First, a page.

Identifying Priority Areas for Quality Improvement
The Institute of Medicine (IOM) report, Crossing the Quality Chasm: A New Health System for the 21st Century, calls for fundamental reform of the health care delivery system. As currently structured, the health care system frequently falls short in its ability to apply knowledge to practice, and to apply new technology safely and appropriately.
As a first step, the IOM Committee recommended that the Agency for Healthcare Research and Quality (AHRQ), the lead agency for health care quality, identify not fewer than 15 priority areas taking into account frequency of occurrence, health burden and resource use. After designation of the priority areas, efforts could then be made to convene the relevant stakeholders for each priority condition and develop action plans for achieving substantial improvements in quality over the coming five years.
This project provided advice to the Department of Health and Human Services (DHHS) for establishing a limited number of priority conditions (i.e., common, mostly chronic conditions that account for a large share of disease burden and health care resource use). Specifically, the IOM was asked to:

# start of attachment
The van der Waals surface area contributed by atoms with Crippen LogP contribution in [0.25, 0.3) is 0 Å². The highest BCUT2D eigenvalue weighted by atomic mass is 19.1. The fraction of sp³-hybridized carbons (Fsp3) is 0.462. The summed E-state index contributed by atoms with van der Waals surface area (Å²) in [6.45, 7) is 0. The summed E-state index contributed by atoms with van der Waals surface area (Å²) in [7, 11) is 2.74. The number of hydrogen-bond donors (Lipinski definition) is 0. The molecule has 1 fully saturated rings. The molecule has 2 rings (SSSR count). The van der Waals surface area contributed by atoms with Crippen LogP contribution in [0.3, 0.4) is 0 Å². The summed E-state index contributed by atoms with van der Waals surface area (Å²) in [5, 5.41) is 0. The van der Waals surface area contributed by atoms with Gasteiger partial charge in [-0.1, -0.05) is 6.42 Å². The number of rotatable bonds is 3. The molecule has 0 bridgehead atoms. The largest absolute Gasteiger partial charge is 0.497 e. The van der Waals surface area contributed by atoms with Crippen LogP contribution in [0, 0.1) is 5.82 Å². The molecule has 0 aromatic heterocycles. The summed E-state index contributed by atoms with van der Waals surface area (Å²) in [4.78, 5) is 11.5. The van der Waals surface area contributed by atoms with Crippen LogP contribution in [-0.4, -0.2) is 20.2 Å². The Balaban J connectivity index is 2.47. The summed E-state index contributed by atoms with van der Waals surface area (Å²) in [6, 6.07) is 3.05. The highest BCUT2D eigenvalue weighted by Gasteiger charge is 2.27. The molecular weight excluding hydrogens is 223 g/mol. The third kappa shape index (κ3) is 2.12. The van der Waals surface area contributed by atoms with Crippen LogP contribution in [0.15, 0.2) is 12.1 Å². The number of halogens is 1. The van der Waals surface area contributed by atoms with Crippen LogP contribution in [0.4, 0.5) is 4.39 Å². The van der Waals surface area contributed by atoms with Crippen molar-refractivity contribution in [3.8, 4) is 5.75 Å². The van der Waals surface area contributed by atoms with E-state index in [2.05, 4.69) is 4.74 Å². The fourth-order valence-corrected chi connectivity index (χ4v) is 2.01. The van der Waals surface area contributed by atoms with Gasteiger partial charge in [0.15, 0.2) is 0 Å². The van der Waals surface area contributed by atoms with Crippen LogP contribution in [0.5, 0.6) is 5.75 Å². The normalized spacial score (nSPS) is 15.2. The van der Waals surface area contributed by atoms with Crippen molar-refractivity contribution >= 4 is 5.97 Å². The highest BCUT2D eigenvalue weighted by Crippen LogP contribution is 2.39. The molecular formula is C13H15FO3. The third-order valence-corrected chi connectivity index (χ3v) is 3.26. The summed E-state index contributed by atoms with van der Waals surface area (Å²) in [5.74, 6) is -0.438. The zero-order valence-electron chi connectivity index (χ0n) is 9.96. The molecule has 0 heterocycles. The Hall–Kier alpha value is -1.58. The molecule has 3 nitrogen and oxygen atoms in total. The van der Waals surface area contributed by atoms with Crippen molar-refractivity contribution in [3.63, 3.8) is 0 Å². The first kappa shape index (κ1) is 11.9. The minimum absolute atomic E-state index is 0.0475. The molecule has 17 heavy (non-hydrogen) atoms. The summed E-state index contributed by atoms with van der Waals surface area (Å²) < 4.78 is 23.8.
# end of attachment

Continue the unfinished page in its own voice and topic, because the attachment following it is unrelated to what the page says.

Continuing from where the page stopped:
- Identify a possible set of criteria and a process that might be used by DHHS in designating priority areas. Such criteria might include: prevalence, burden of illness, cost, variability in practice, and the potential to improve outcomes or practice.
- Identify a set of approximately 15 areas that might serve as the focus of initial redesign efforts.
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Previous Meetings for this Activity
June 10, 2002 - June 11, 2002 (9:00 AM Eastern)
May 9, 2002 - May 10, 2002 (8:00 AM Eastern)
April 1, 2002 - April 2, 2002 (8:30 AM Eastern)
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